259 F.3d 154 (3rd Cir. 2001), Newton v. Merrill Lynch

Citation:259 F.3d 154
Party Name:KENNETH E. NEWTON; MLPF&S CUST. FPO, BRUCE ZAKHEIM IRA FBO BRUCE ZAKHEIM v. MERRILL LYNCH, PIERCE, FENNER & SMITH, INC.; PAINEWEBBER, INC. JEFFREY PHILLIP KRAVITZ, V. DEAN WITTER REYNOLDS, INC. MLPF&S CUST. FPO, BRUCE ZAKHEIM IRA FBO BRUCE ZAKHEIM, JEFFREY PHILLIP KRAVITZ, GLORIA BINDER, APPELLANTS
Case Date:August 06, 2001
Court:United States Courts of Appeals, Court of Appeals for the Third Circuit
 
FREE EXCERPT

Page 154

259 F.3d 154 (3rd Cir. 2001)

KENNETH E. NEWTON; MLPF&S CUST. FPO, BRUCE ZAKHEIM IRA FBO BRUCE ZAKHEIM

v.

MERRILL LYNCH, PIERCE, FENNER & SMITH, INC.; PAINEWEBBER, INC.

JEFFREY PHILLIP KRAVITZ,

V.

DEAN WITTER REYNOLDS, INC.

MLPF&S CUST. FPO, BRUCE ZAKHEIM IRA FBO BRUCE ZAKHEIM, JEFFREY PHILLIP KRAVITZ, GLORIA BINDER, APPELLANTS

United States Court of Appeals, Third Circuit

August 6, 2001

Argued December 14, 2000

On Appeal from the United States District Court for the District of New Jersey (D.C. Civil Action Nos. 94-CV-05343 & 95-CV-00213) Honorable Dickinson R. Debevoise

Page 155

[Copyrighted Material Omitted]

Page 156

[Copyrighted Material Omitted]

Page 157

[Copyrighted Material Omitted]

Page 158

[Copyrighted Material Omitted]

Page 159

[Copyrighted Material Omitted]

Page 160

[Copyrighted Material Omitted]

Page 161

Karen L. Morris, Esquire (argued) Morris & Morris 1105 North Market Street, Suite 1600 Wilmington, Delaware 19801 Attorney for Appellants

Stephen M. Shapiro, Esquire (argued) Mayer, Brown & Platt 190 South LaSalle Street Chicago, Illinois 60603 Attorney for Appellees, Merrill Lynch, Pierce, Fenner & Smith, Inc., PaineWebber, Inc., and Dean Witter Reynolds, Inc.

David A. Brownlee, Esquire Kirkpatrick & Lockhart Henry W. Oliver Building 535 Smithfield Street Pittsburgh, Pennsylvania 15222 Attorney for Appellee, Merrill Lynch, Pierce, Fenner & Smith, Inc.

Paul J. Fishman, Esquire Friedman, Kaplan & Seiler One Gateway Center, 25th Floor Newark, New Jersey 07102 Robert B. McCAW, Esquire Wilmer, Cutler & Pickering 520 Madison Avenue New York, New York 10022 Attorneys for Appellee, PaineWebber, Inc.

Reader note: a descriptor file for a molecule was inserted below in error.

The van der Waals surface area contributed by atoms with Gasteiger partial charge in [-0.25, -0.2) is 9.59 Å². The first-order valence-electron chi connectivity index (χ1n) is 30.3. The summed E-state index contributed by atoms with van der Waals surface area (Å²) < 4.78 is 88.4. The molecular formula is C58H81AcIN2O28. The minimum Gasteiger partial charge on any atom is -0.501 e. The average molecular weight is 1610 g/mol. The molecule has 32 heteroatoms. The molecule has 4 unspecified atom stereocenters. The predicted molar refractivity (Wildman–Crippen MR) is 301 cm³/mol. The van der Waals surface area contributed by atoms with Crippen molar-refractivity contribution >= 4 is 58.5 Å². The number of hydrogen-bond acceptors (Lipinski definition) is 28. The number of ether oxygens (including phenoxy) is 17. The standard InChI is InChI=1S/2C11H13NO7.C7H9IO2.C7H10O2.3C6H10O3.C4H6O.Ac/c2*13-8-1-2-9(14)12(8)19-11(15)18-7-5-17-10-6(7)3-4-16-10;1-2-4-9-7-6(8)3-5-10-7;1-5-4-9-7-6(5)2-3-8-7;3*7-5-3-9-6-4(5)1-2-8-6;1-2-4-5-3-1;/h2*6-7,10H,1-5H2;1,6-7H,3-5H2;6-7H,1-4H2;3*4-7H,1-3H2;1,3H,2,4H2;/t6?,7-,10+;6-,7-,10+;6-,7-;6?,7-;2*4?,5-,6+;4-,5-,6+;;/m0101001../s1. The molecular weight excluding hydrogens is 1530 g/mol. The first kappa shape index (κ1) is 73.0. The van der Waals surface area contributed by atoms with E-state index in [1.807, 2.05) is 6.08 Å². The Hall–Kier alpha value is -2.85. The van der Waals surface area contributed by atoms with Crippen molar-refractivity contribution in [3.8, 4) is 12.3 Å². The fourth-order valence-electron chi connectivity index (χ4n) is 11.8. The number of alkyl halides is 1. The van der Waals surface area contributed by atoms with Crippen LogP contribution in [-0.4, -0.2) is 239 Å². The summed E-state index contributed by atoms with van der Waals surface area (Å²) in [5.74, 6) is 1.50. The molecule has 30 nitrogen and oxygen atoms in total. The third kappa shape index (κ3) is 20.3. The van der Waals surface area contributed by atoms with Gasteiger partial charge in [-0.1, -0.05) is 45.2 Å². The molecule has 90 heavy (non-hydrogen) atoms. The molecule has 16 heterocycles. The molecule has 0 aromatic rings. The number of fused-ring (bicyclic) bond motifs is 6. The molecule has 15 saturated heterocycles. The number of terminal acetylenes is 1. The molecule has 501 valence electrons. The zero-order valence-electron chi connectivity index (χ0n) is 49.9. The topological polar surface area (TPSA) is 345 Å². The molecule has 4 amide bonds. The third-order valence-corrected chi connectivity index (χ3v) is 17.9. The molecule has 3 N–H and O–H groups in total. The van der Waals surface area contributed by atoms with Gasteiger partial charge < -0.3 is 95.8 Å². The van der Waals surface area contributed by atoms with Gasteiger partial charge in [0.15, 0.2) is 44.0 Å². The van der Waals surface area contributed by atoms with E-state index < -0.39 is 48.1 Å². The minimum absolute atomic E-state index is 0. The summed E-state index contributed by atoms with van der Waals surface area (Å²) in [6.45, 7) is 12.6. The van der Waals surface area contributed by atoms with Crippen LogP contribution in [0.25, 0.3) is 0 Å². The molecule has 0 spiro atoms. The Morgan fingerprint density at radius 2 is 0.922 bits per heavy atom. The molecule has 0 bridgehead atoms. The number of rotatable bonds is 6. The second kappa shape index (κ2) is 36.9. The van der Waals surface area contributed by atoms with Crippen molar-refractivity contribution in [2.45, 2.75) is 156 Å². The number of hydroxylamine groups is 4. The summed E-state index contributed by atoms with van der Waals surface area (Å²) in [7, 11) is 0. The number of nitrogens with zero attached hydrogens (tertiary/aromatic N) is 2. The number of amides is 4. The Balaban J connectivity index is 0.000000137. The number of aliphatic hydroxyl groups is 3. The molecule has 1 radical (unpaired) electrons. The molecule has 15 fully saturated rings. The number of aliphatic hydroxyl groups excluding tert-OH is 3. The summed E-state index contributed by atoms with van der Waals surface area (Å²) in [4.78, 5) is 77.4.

William H. Pratt, Esquire Kirkland & Ellis Citigroup Center 153 East 53rd Street New York, New York 10022 Attorney for Appellee, Dean Witter Reynolds, Inc.

Karl A. Groskaufmanis, Esquire Fried, Frank, Harris, Shriver & Jacobson 1001 Pennsylvania Avenue, N.W., Suite 800 Washington, D.C. 20004 Attorney for Amicus Curiae-Appellees, Securities Industry Association

Before: Scirica, Fuentes and Garth, Circuit Judges

Page 162

OPINION OF THE COURT

Scirica, Circuit Judge.

In this putative class action under S 10(b) of the Securities Exchange Act of 1934 and Rule 10b-5, thousands of investors sued their broker-dealers, who traded on the National Association of Securities Dealers Automated Quotation System (NASDAQ), for breaching their duty of best execution. Despite the broker-dealers' duty to execute trades under the most "favorable terms reasonably available," the investors charge the defendants executed orders at the price offered on the central National Best Bid and Offer system (NBBO), failing to investigate other feasible alternatives that potentially offered better prices. With hundreds of thousands of investors in the putative class, this alleged practice affected hundreds of millions of transactions.

The crux of this interlocutory appeal under Fed. R. Civ. P. 23(f) is whether plaintiffs' securities fraud claims satisfy the requirements for class certification under Fed. R. Civ. P. 23. The District Court denied plaintiffs' petition for class certification. We will affirm.

I.

The District Court had jurisdiction over the federal claims arising under the Securities Exchange Act of 1934, 15 U.S.C. S 78j(b), and 28 U.S.C. S 1331, as well as supplemental jurisdiction over the state law claims under 28 U.S.C. S 1367. Plaintiffs filed a petition for permission to appeal the denial of class certification under Fed. R. Civ. P. 23(f) which we granted. As an interlocutory appeal, we have jurisdiction under 28 U.S.C. S 1292(e).

II.

In 1998, the Supreme Court responded to the risk of improvident and largely unreviewable class certification decisions by amending Fed. R. Civ. P. 23 to provide for interlocutory appeal by permission of the court of appeals.1 Recognizing that denying or granting class certification is often the defining moment in class actions (for it may sound the "death knell" of the litigation on the part of plaintiffs, or create unwarranted pressure to settle non-meritorious claims on the part of defendants), the Rule acknowledges the extraordinary nature of class actions and permits the appellate courts to develop a coherent body of jurisprudence in this area.2

Page 163